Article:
8. White, Stanley; Kajimoto, Tetsushi (12 March 2018). "Japan PM, finance minister under fire over suspected cover-up of cronyism". Reuters. Tokyo. Retrieved 5 June 2020. Also removed was a reference to ties by Abe and Aso to a conservative lobby group, Nippon Kaigi.
  9. Yul Sohn, T. J. Pempel, ed. (2018). Japan and Asia's Contested Order: The Interplay of Security, Economics, and Identity. Springer Science+Business Media. p. 148. ISBN 9789811302565. the reactionary group Nippon Kaigi (Japan Conference)—has been waging war over its shared past with China and South Korea on battlegrounds ranging from Yasukuni Shrine to the United Nations Educational, Scientific and Cultural Organization (UNESCO).
  10. Right side up, 6 June 2015, The Economist.
  11. "Japan emperor greets at celebration hosted by conservatives". ABC News. 8 July 2020. Retrieved 9 November 2019. Abe's key ultra-conservative supporter, Nippon Kaigi, or Japan Conference, was among the organizers Saturday.
  12. "Ultra-nationalist school linked to Japanese PM accused of hate speech". The Guardian. 8 July 2020. Retrieved 15 March 2017. Abe and Kagoike, who has indicated he will resign as principal, both belong to an ultra-conservative lobby group whose members include more than a dozen cabinet ministers.
  13. "Tokyo's new governor defies more than glass ceiling". Deutsche Welle. 8 July 2020. Retrieved 2 August 2016. In 2008, she made an unsuccessful run at the LDP's chairmanship. Following her defeat, she worked to build an internal party network and became involved in a revisionist group of lawmakers that serves as the mouthpiece of the ultraconservative Nippon Kaigi ("Japan Conference") movement.
  14. Nippon Kaigi: Empire, Contradiction, and Japan’s Future Archived 12 September 2018 at the Wayback Machine. Asia-Pacific Journal. Author – Sachie Mizohata. Published 1 November 2016. Retrieved 12 January 2020.
  15. Norihiro Kato (12 September 2014). "Tea Party Politics in Japan". New York Times. Archived from the original on 7 July 2019.
  16. 国民運動の歩み « 日本会議(in Japanese)
  17. Matthew Penney, Abe Cabinet – An Ideological Breakdown, The Asia-Pacific Journal: Japan Focus. 28 January 2013
  18. Yoshio Sugimoto, ed. (2020). An Introduction to Japanese Society. Cambridge University Press. p. 242. ISBN 9781108724746. Nippon Kaigi Parts of the Japanese establishment have ties with a large far-right voluntary organization, Nippon Kaigi (Japan Conference), whose ranks include grassroots members across the nation as well as national and local politicians ...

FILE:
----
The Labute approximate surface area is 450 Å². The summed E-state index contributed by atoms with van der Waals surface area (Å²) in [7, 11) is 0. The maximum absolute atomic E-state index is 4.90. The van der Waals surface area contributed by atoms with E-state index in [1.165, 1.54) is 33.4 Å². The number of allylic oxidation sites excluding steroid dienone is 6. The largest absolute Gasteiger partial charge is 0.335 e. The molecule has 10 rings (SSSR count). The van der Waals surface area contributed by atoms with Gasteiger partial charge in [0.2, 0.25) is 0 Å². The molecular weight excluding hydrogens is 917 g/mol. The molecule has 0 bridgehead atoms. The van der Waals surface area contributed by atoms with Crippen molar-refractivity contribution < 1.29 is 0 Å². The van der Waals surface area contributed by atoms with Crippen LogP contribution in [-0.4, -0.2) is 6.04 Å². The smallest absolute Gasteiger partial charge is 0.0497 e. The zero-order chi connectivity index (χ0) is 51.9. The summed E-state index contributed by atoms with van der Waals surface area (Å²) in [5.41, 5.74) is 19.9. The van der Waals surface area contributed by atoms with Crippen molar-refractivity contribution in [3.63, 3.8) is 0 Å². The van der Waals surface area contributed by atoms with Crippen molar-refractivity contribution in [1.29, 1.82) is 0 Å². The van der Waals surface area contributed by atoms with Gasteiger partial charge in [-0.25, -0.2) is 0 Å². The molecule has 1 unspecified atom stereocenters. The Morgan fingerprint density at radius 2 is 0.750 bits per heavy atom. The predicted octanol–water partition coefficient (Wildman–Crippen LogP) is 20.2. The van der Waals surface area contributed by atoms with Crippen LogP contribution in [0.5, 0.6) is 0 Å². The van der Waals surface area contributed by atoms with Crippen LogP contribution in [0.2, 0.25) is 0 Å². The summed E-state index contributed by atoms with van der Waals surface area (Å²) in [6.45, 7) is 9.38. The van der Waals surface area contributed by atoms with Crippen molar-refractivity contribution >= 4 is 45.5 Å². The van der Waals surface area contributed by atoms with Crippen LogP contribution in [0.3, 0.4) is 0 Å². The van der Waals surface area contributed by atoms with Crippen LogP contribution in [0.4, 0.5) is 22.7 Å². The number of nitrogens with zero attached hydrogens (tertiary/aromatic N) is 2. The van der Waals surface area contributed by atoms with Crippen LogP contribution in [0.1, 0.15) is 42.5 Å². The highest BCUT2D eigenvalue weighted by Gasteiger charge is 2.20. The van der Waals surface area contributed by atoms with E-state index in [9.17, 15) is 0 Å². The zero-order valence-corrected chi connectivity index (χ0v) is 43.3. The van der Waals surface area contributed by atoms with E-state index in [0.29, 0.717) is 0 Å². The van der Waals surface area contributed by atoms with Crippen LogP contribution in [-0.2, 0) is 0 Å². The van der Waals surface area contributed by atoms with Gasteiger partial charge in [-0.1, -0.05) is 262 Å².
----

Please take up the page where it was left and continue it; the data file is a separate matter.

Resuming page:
19. "The Quest for Japan's New Constitution: An Analysis of Visions and Constitutional Reform Proposals 1980–2009" p.75 (Christian G. Winkler, Routledge Contemporary Japan Series, 2011)
  20. Mullins, Mark R. (2012). The Neo-Nationalist Response to the Aum Crisis, Japanese Journal of Religious Studies 39 (1), 110–112
  21. about Nippon Kaigi (Japanese)
  22. Rightist ministers make up 80% of Abe Cabinet, Japan Press Weekly – 5 January 2012
  23. Daiki Shibuichi (2008). Japan's History Textbook Controversy, Electronic Journal of Contemporary Japanese Studies, Discussion Paper 4
  24. "By Linda Sieg". www.oneindia.com. 15 June 2006.
  25. "Politics and pitfalls of Japan Ethnography" – page 66 – Routledge (18 June 2009) – Edited by Jennifer Robertson
  26. "日本会議がめざすもの « 日本会議". www.nipponkaigi.org. Retrieved 20 July 2016.(in Japanese)
  27. Chanlett-Avery, Emma; Cooper, William H.; Manyin, Mark E.; Rinehart, Ian E. (23 February 2014). "Japan–U.S. Relations: Issues for Congress" (PDF). Congressional Research Service.
  28. 日本会議とは (in Japanese)
  29. "Japan's History Textbook Controversy – Social Movements and Governments in East Asia, 1982–2006" – Daiki Shibuichi – 4 March 2008 – ejcjs
  30. Mizohata, Sachie (1 November 2016). "Nippon Kaigi: Empire, Contradiction, and Japan's Future". The Asia Pacific Journal: Japan Focus. Retrieved 30 November 2016.
  31. .Pushed by conservatives, 19 assemblies pass statements urging constitutional revision Archived 29 October 2014 at the Wayback Machine Asahi Shimbun 1 August 2014
  32. "Abe’s reshuffle promotes right-wingers" (Korea Joongang Daily – 2014/09/05)
  33. "PUSHING REVISION: Nippon Kaigi sent staffers to help struggling LDP candidates" – Asahi Simbun 20160905
  34. N. Onishi – New York Times, 17 December 2006, Japan Rightists Fan Fury Over North Korea Abductions
  35. Tamotsu Sugano (1 May 2016). 日本会議の研究 [Research on Nippon Kaigi]. Fusosha. p. 297.
  36. "安倍政権を支える右翼組織「日本会議」の行動原理(上)" [Behavioral principle of Nippon Kaigi – a right-wing organization supports Abe's cabinet (1)]. Diamond Online. 20 May 2016.
  37. "「日本会議の研究」販売差し止め 地裁が扶桑社に命令" ["Research on Nippon Kaigi" banned of sales, District court ordered Fusosha]. Asahi Shimbun. 6 January 2017.
  38. "In rare move, court suspends publication of best-seller on Abe-linked conservative lobby group". The Japan Times. 7 January 2017.
  39. Shizuoka Shimbun staff (11 January 2017). "「日本会議の研究」修正版販売へ 差し止め決定受け扶桑社". Shizuoka Shimbun.
  40. Shizuoka Shimbun staff (11 January 2017). "日本会議本、出版認める 東京地裁、判断を一転" [District court allowed sales to Fusosha]. Shizuoka Shimbun.
  41. Muneo Narusawa, "Abe Shinzo: Japan's New Prime Minister a Far-Right Denier of History", The Asia-Pacific Journal, Vol 11, Issue 1, No. 1, 14 January 2013
  42. The Economist of Britain on 5 January 2013. Cited in: William L. Brooks (2013), Will history again trip up Prime Minister Shinzo Abe? The Asahi Shimbun, 7 May 2013